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Barrier in West Bank Is Legal, Israel Court Rules

The justices' finding includes an order that the fence in one area be reworked to free five Palestinian villages enclosed by it.

September 16, 2005|Ken Ellingwood | Times Staff Writer

JERUSALEM — The Israeli Supreme Court on Thursday upheld the nation's right to build a separation barrier on land inside the West Bank, though it ordered the government to reconfigure a section because it left five Palestinian villages isolated.

In a 9-0 ruling, justices rejected the reasoning of the International Court of Justice in The Hague, which last year deemed portions of the barrier in the West Bank illegal because they amounted to a de facto annexation by Israel and infringed on the rights of Palestinians left cut off from schools, work and family members.

The high court said the International Court of Justice did not adequately consider Israel's security needs in rendering its judgment, a nonbinding advisory opinion delivered to the United Nations General Assembly in July 2004.

"The ICJ based its opinion on a factual basis regarding impingement of Palestinian residents' rights, without the factual basis regarding the securitymilitary justification for this impingement," the Israeli court wrote.

The Supreme Court could have joined the World Court in finding the barrier illegal, which would have thrown into disarray the Israeli government's project.

The planned 450-mile barrier, a combination of fences, concrete walls, patrol roads and trenches snaking in and around the West Bank, is about one-third completed.

Israel says the completed sections have proved an effective way to prevent Palestinian suicide bombers from entering Israel from the West Bank. But Palestinian officials say the barrier is a way for Israel to craft new borders on its own and seize land that the Palestinians seek for an independent state.

Mark Regev, a spokesman for the Israeli Foreign Ministry, said the Supreme Court ruling recognized the barrier's role as a security safeguard.

"The fence isn't going up in a vacuum," Regev said. "It's going up in the context of an all-too-real terrorist threat."

Saeb Erekat, the chief Palestinian negotiator, said the ruling would pave the way for further Israeli construction inside the West Bank and impede future peace efforts.

"This is really an unfortunate event for the peace process," Erekat said.

The ruling came as Israeli Prime Minister Ariel Sharon, in New York for a United Nations summit, said in a speech to the General Assembly that it was up to the Palestinians to take the next step toward peace after Israel's withdrawal from the Gaza Strip.

"Now it is the Palestinians' turn to prove their desire for peace," Sharon said. "The most important test the Palestinian leaders will face is in fulfilling their commitment to putting an end to terror and its infrastructures, eliminate the anarchic regime of armed gangs and cease the incitement and indoctrination of hatred toward Israel and the Jews."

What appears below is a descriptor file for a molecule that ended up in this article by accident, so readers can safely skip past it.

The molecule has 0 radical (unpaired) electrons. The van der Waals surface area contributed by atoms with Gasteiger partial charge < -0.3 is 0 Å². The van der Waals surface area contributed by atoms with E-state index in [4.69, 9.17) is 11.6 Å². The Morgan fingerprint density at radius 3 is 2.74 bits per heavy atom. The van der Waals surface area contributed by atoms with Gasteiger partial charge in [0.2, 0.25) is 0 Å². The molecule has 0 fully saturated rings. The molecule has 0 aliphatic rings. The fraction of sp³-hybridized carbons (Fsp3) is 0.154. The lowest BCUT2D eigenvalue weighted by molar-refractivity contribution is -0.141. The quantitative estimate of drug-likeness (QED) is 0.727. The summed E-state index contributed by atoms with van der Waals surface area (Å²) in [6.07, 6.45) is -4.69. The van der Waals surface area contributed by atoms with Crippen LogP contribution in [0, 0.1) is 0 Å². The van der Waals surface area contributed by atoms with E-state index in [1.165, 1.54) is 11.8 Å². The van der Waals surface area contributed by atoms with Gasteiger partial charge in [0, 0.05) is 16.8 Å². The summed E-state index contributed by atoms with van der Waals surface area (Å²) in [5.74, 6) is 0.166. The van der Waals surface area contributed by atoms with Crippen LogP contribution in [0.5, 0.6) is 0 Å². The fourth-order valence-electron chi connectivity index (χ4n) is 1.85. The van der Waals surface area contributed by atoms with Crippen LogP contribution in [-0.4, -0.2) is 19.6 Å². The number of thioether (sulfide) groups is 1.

In a long and lyrical speech, Sharon said that Israel recognized Palestinians' right to their own state. But he said Israel would not relinquish Jerusalem, its "undivided and eternal capital."

On the sidelines of the U.N. gathering, Israeli Foreign Minister Silvan Shalom met Thursday with his counterpart from Qatar as part of a broader effort to improve relations with Arab and Muslim countries. On Tuesday, Shalom met for the first time with the foreign minister of Indonesia, the most populous Islamic country.

Sharon shook hands Wednesday with Pakistani President Pervez Musharraf, in a further sign of evolving relations between Israel and that Muslim nation.

The Israeli court decision came in a case challenging an eight-mile segment of the barrier that partially encircles a Jewish settlement called Alfe Menashe, which sits in the northwestern West Bank a couple of miles from Israel, and five Palestinian villages.

The petition, filed by village officials and the Assn. for Civil Rights in Israel, argued that the sections of the barrier inside the West Bank were illegal, citing the findings of the international jurists. In any case, the petitioners said, the five Palestinian villages should not have been enclosed within the pocket created by the barrier.

Israel rejected the conclusions of the World Court, saying that the panel lacked jurisdiction and that its findings were motivated by politics. Israel offered a written statement in those proceedings but did not make an argument at hearings in The Hague in February 2004.

But Israeli officials have said they would abide by the decisions of the Supreme Court. The government had to reroute the barrier after the high court last year ruled that an 18-mile section near Jerusalem caused undue hardship to Palestinians living there.

Thursday's ruling, which cited the Supreme Court's earlier decision, said the barrier around Alfe Menashe had created a chokehold on the five nearby villages by cutting them off from the rest of the West Bank.

The justices said harm to the Palestinians outweighed security benefits provided by the barrier.

The court ordered the Israeli government to look for another route that would leave the Palestinian villages outside the Alfe Menashe enclave.

Michael Sfard, a lawyer representing the villages, told Israel Radio that the ruling "saves five Palestinian villages from near-certain extinction because they could not have continued to exist much into the future if this section of the fence would have continued to exist."

Analysts said the ruling could influence the outcome in dozens of other pending petitions that challenge segments of the barrier.

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Times staff writer Maggie Farley at the United Nations contributed to this report.

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